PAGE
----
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The office of the President (2007)

Beit HaNassi (Hebrew: בֵּית הַנָּשִׂיא‬ ("President's House"), also known as Mishkan HaNassi (Hebrew: מִשְׁכָּן הַנָּשִׂיא‬) is the official residence of the President of Israel. It is located in the Talbiya neighborhood of Jerusalem.

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HistoryEdit

Israel's first president, Chaim Weizmann, lived in his private villa in Rehovot. His successor, Yitzhak Ben-Zvi, lived in a modest apartment in Rehavia and used a wooden cabin, known as the "tzrif", or "cabin", as his official reception hall. After President Ben-Zvi's death in 1963, the government decided to build a permanent residence for the head of state. The original idea was to incorporate it in a complex of government ministries, but the state's third president, Zalman Shazar, who was very much a man of the people, wanted to live in a residential area and not in splendid isolation, and persuaded the government.[1] As a result, they approved the construction of a permanent presidential residence on a 10-dunam plot in Talbiya.[2] A competition for the architectural design was launched in 1964 and limited to Israeli architects.[1] Of some 200 entries, the design submitted by Jerusalemite architect Abba Elhanani was selected.[2] Beit HaNassi was inaugurated in 1971 by President Shazar.[1][2] The designs came under harsh criticism from different public figures.[2]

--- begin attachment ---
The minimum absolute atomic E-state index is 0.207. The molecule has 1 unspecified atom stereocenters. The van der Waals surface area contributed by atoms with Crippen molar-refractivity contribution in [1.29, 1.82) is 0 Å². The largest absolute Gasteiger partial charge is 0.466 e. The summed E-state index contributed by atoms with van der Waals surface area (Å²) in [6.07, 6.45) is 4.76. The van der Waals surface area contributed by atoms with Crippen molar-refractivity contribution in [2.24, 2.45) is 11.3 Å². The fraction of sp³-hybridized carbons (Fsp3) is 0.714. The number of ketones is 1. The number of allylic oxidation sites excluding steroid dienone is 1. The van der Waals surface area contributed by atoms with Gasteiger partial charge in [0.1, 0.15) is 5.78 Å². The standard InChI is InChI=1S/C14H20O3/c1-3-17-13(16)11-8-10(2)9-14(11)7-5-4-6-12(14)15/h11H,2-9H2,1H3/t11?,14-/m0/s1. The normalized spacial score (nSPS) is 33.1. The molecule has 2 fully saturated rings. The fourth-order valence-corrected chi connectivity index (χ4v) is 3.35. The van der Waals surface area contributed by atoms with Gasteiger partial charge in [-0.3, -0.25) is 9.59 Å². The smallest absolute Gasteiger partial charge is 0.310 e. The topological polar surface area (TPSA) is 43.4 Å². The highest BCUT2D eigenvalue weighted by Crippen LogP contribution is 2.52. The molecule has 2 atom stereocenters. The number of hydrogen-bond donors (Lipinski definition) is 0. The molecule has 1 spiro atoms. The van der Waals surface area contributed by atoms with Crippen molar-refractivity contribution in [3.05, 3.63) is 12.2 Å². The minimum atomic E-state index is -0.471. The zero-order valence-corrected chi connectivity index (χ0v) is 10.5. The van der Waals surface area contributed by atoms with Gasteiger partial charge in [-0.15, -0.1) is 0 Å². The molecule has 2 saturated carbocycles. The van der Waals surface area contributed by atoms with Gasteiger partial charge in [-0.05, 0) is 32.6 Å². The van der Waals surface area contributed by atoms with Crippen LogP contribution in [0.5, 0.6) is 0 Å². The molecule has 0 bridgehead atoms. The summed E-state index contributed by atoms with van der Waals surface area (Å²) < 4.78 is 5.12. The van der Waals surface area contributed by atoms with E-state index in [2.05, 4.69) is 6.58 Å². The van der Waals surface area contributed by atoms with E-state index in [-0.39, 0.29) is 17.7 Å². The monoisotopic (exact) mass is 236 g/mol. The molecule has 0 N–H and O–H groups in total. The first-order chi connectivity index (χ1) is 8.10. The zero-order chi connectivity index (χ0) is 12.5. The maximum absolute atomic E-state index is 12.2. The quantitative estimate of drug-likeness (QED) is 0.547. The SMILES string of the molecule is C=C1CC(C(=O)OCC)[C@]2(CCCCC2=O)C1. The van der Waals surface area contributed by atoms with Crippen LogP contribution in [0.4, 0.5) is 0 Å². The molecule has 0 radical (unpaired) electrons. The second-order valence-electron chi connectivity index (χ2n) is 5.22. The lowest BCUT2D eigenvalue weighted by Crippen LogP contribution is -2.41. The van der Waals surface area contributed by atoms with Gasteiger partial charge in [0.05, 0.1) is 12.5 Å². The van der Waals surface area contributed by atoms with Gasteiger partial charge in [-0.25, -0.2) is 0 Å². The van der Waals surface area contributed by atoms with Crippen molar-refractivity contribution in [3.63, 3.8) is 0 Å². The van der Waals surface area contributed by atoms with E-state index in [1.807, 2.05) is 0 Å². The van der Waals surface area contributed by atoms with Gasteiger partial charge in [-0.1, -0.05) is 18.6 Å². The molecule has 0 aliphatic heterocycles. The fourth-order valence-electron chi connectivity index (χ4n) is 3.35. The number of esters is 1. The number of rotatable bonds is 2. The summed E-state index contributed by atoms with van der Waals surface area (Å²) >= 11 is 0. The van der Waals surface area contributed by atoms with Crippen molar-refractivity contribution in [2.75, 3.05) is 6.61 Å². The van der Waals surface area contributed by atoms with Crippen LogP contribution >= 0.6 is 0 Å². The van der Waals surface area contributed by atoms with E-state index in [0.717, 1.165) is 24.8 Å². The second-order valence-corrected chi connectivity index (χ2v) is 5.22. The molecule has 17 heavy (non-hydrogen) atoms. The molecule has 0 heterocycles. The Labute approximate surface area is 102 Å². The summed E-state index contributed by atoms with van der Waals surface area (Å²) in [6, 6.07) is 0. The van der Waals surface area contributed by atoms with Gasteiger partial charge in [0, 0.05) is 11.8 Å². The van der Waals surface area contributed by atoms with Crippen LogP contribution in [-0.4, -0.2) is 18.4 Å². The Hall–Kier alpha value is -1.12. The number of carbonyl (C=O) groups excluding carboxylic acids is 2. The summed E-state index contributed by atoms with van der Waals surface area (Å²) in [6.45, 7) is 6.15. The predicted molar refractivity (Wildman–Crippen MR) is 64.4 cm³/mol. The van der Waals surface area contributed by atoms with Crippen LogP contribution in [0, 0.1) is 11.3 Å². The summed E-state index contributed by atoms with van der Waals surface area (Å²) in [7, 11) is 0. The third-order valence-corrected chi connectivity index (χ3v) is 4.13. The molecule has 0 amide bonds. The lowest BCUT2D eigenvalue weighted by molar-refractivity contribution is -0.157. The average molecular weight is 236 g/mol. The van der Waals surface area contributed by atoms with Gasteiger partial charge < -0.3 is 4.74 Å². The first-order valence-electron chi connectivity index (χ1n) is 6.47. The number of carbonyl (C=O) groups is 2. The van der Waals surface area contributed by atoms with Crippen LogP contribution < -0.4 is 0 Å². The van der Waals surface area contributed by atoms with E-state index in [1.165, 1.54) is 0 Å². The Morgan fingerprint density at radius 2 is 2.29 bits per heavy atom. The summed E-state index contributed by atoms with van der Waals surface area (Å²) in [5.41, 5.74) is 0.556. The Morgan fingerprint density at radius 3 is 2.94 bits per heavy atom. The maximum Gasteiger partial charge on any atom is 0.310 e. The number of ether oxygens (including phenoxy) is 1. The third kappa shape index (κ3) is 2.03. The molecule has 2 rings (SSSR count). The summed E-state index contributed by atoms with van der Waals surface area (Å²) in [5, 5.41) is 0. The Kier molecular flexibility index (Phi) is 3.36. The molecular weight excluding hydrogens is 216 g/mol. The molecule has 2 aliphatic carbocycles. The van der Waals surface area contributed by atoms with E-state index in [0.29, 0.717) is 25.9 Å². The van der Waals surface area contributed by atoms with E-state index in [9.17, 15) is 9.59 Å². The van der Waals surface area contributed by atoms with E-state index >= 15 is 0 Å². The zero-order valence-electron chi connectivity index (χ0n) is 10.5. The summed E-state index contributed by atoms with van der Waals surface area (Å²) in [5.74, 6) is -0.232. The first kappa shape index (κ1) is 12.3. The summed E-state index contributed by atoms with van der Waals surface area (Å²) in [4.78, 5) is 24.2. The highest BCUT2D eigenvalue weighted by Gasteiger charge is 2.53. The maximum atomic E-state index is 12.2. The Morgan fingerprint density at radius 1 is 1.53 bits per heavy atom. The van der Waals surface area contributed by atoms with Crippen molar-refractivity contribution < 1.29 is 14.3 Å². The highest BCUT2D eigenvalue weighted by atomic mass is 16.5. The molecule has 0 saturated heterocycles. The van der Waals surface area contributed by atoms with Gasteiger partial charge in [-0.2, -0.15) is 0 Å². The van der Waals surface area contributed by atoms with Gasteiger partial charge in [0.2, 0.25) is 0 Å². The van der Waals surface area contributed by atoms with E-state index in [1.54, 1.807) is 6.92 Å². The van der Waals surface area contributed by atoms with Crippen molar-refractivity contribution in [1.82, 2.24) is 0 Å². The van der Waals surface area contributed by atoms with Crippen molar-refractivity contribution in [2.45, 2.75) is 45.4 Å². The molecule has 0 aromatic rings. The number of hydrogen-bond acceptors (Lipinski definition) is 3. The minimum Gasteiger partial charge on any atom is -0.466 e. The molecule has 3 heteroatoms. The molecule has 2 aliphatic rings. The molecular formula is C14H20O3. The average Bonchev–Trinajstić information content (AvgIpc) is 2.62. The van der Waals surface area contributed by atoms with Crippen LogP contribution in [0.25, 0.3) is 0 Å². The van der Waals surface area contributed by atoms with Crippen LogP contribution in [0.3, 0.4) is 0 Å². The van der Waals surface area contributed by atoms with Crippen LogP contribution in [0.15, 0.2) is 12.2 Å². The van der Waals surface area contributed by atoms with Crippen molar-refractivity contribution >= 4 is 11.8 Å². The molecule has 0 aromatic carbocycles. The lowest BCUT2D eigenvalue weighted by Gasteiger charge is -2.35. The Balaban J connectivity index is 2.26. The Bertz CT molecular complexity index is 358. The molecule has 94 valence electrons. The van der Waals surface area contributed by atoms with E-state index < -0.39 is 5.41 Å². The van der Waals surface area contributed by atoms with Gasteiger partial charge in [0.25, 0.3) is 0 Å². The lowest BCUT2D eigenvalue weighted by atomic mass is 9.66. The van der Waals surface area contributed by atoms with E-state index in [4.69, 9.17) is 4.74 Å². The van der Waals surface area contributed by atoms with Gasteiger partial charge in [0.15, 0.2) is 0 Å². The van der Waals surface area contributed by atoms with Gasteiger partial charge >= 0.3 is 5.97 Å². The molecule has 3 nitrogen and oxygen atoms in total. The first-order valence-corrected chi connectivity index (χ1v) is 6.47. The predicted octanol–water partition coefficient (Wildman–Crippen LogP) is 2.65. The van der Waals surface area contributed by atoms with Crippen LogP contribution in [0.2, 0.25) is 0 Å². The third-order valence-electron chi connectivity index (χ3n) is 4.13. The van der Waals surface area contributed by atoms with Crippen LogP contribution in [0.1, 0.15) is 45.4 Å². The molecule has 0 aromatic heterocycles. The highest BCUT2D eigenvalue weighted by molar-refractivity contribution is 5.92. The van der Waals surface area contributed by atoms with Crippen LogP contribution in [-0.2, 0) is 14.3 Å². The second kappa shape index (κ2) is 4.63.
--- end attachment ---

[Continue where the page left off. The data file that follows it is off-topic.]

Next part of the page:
During the visit to Israel of Pope Benedict XVI in 2009, President Shimon Peres inaugurated a new custom that all visiting world leaders would plant an olive tree in the Beit HaNassi peace garden.[3]

In October 2017, work was completed on a new, enlarged entrance to Beit Hanassi to enable faster processing of visitors to major events at the residence.[4]

GalleryEdit

ReferencesEdit

  1. ^ a b c Greer Fay Cashman (30 April 2009). "Rothschild family steps in to rescue Beit Hanassi". Jerusalem Post. Retrieved 26 July 2018.
  2. ^ a b c d David Kroyanker (3 March 2010). "From modesty to monstrosity". Haaretz. Retrieved 26 July 2018.
  3. ^ Pope To Lay 'Roots Of Peace' In Beit Hanassi Visit Turkish Weekly, 1 May 2009
  4. ^ New entrance for president's house

Coordinates: 31°46′11″N 35°12′51″E / 31.76972°N 35.21417°E / 31.76972; 35.21417

External linksEdit